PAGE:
Let's practice a download....it's easy!
I'm going to walk you through step-by-step instructions for downloading a small test file, which is a short funny story about a parrot. It's perfectly safe, I promise. If you can download and read this story, you'll know you can do a download. Then you can order your ebook with confidence!
You may want to print this page right now, so you'll have it in front of you to refer to.
If you have a PC
- Click your RIGHT mouse button on this blue link......
TEST FILE (a short funny story about a parrot)
Don't click your LEFT mouse button....click your RIGHT button.
- A gray box will appear. Click on Save Target As or Save Link As or Save File As.
- The "SAVE AS" box will appear. Make sure the
SaveInslot specifies Desktop for where to save the file. If it doesn't say Desktop, click on the V-shaped down arrow and choose Desktop.
- Click the Save button to start the download. It's a tiny file, so this will take only a few seconds.
- Now go to your Desktop and look for the test file.
- To read the file, open your Adobe Reader program. Some (wonderful!) computers will actually do this FOR you if you double-click your mouse button on the testfile.pdf icon on your Desktop. In fact, not only will Adobe Reader open, but also your test file will open....and now you can read the parrot story. If your computer does this for you, give it a hug!
- Less helpful computers will make you open Adobe Reader yourself. Often it's an icon on your Desktop that you can double-click on. If it's not on your Desktop, click on your Windows Start button, choose "Programs" and see if Adobe Reader is listed.
Once Adobe Reader is open, in the top menu click on "File", then "Open". In the gray box that appears, make sure the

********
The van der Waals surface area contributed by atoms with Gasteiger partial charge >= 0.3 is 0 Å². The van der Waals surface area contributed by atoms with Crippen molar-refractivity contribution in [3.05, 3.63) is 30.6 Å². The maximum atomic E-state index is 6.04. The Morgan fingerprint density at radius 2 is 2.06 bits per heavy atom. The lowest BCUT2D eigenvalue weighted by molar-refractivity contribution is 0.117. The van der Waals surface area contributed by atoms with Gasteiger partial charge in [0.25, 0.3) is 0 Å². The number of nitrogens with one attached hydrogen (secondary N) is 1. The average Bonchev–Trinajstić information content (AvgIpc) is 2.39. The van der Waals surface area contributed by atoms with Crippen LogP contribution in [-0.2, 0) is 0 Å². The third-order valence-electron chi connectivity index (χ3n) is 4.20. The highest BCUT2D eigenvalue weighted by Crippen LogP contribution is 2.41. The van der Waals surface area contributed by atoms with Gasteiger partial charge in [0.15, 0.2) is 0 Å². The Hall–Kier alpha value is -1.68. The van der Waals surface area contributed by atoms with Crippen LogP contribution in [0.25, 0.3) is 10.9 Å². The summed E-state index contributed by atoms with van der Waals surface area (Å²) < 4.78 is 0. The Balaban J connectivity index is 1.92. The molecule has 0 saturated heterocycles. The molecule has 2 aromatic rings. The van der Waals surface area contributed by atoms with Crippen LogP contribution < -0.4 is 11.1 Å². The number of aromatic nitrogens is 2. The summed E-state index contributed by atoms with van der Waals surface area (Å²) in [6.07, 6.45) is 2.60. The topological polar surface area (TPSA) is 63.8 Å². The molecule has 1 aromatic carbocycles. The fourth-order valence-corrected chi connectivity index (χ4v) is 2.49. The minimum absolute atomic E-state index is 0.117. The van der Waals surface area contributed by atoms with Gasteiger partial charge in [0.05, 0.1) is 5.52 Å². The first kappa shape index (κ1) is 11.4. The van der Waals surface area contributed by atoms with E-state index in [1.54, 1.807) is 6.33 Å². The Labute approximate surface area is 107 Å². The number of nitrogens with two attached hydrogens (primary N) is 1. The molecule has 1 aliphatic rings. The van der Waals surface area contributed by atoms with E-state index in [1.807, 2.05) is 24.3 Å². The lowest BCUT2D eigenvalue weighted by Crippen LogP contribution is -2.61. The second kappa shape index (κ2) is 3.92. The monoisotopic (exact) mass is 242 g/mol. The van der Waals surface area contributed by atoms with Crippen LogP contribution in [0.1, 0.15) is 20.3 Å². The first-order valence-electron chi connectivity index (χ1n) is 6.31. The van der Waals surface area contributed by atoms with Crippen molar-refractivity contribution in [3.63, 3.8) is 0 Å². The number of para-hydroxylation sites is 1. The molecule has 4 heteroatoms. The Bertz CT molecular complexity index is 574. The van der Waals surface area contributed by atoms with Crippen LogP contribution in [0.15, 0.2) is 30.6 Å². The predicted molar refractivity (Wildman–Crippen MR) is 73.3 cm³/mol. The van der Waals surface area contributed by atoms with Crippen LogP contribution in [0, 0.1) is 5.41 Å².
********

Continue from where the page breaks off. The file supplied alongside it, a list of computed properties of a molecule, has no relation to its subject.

LookInslot specifies Desktop. If it doesn't say Desktop, click on the V-shaped down arrow and choose Desktop. You'll see a list of files on your Desktop. Click on testfile.pdf, click the Open button, and voila! There's your parrot story.
If you have a Mac
If your mouse has two buttons, follow the same steps as for a PC (above).
If your mouse has only one button, hold down the control key on your keyboard while you click on this
TEST FILE. This should bring up a gray box (see PC instruction #2 above) that lets you download and save the file.
If the control-click trick doesn't work for you, just go ahead and click on the link and the file will automatically download so you can read it. HOWEVER....it is not yet saved for you to read again in the future. To save it, go to your browser's top menu and click on "File" then "Save As." A gray box will appear where you can specify where you want the file to be saved. Choose Desktop so you'll be able to find it easily. If you don't specify where you want the file saved, your Mac will save it to a default Downloads folder and you'll need to go looking for it.
To read the file, follow PC instructions 5-6 above and use your Adobe Reader program. The Mac often tries to open its default PDF reader, Preview. However, some versions of Preview will erroneously ask for a password to view the file, even though no password is required. So I recommend sticking with Adobe Reader.
If you have an iPad
- Download the free iBooks app from the App Center. That's the most important step!
- PRESS AND HOLD your finger on this blue link......TEST FILE
- Your iPad will pop up a window that says "Open". Tap that, and the test file will open in your browser.
- But don't stop there.....in the upper right hand corner of your screen will be another box that says "Open in iBooks." This box may appear for a few seconds, then disappear, so you'll need to tap the top of the screen to get it to appear again. Once you've opened the file in iBooks, a copy will be automatically saved in your iBooks library for accessing later.
Alternatively, you can use your regular computer to download the file, then email it to yourself as an attachment. Then open your email app on your iPad and bring up your message with the attachment. PRESS AND HOLD your finger on the attachment and tap "Open in iBooks."
If you have a Kindle
Older Kindles can't read PDF files, but newer ones have a built-in PDF Reader. You can download an ebook directly to your Kindle (via your @Kindle address) or drag and drop PDF files from your computer to your Kindle (when connected via USB). You can also magnify PDFs by viewing them in landscape mode.